On July 24, 2020, the Ontario Court of Appeal struck down two key provisions of the conditional sentence order regime in Canada. In R. v. Sharma, 2020 ONCA 478, a 2-1 judgment invalidated the provisions prohibiting the imposition of a conditional sentence order for:

  • offenses that carry a maximum sentence of 14 years or life imprisonment (742.1(c)), and
  • offenses that involve the import, export, production, or trafficking of drugs and carry a maximum sentence of 10 years or more (742.1(e)(ii)).

The decision itself, as suggested by the two-to-one split, is highly controversial. Wherever your opinions of the judgment itself lie, it’s obvious that both the majority and minority opinions are open to reasonable debate. The judgments raise serious questions of parliamentary supremacy and the proper approach to section 15 of the Charter, among others.

But this article isn’t about those questions. It’s about the inevitable collision between reasonable public opinion and the justice system that is exemplified by decisions like R. v. Sharma.

Punishment for Punishment’s Sake

It’s fair to say that the Canadian public remains relatively punitive. While large scale data collection on the public perception of sentencing in Canada is skeletal, what little research has been done suggests a general perception that criminal sentencing is too lenient. Additionally, the belief that punishment should be carried out for retributive ends, as opposed to utilitarian ones, is widespread.

This isn’t to say that public opinion on criminal sentencing in Canada is uniform. There are plenty of utilitarians who support alternatives to harsh penalties. But, in my experience at least, one is much more likely to encounter members of the public who think, for whatever reason, that “criminals don’t get what they deserve.”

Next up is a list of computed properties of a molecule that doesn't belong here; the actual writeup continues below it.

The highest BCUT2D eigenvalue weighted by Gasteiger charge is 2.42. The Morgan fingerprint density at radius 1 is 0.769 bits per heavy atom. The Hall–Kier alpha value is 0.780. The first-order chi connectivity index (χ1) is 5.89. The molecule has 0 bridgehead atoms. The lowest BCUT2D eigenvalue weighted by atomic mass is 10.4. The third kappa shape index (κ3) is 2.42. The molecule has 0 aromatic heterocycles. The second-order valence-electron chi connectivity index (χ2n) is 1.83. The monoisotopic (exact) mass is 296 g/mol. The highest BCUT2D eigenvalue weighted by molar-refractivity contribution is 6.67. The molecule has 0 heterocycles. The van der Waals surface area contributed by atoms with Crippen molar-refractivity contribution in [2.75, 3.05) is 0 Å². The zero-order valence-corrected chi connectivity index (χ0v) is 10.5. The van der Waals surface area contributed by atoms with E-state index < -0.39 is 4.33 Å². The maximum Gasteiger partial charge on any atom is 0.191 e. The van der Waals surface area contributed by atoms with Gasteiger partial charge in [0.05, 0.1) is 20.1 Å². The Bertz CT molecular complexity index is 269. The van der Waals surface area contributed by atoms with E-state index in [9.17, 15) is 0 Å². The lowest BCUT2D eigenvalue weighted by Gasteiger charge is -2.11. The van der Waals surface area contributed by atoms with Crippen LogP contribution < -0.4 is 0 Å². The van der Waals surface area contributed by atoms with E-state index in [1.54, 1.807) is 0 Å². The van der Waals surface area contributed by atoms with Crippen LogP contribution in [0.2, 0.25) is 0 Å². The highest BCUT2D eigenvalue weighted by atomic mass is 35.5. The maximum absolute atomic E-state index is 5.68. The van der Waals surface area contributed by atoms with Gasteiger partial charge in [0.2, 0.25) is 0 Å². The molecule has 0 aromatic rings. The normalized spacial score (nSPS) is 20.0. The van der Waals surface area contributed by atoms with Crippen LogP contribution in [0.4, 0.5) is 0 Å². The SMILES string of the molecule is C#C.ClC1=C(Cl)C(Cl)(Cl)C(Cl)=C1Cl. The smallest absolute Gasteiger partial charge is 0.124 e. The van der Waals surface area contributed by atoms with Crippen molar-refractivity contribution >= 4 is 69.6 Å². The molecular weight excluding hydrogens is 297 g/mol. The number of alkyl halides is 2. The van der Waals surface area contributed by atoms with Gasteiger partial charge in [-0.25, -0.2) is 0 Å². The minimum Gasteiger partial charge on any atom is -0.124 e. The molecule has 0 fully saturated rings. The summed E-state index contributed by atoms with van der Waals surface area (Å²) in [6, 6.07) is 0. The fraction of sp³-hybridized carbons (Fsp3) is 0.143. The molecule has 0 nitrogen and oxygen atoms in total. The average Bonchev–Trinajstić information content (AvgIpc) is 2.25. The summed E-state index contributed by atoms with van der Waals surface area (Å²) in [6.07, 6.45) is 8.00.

It’s also fair to say that, of all the sentencing options, conditional sentence orders are viewed with particular skepticism by large portions of the Canadian public. While ostensibly a custodial sentence, these sentences are frequently portrayed as ones in which the offender has “gotten off easy.”

The Gradual Restriction of CSOs

It’s no surprise then that Parliament acted over the course of the last 24 years to gradually restrict the availability of conditional sentence orders. While previously available for all sorts of extraordinarily serious offences, including sexual assault, the applicability of CSOs had been severely limited by 2020.

Since 1996, governments of both major parties took steps to remove CSOs from the sentencing toolbox of judges across the country. These steps were taken largely in response to the widespread belief that conditional sentence orders were being used inappropriately by judges in cases that called for incarceration.

CSOs: Same As They Ever Were

During the intervening 24 years between the inception of the CSO and today, the fundamental nature of the sentence has remained the same. At it’s most harsh, it’s a form of house arrest. It is the adult version of a grounding. And, while the conditions that can attach to a CSO might represent a significant limitation of liberty, the sentence bears very little resemblance to incarceration in a provincial jail.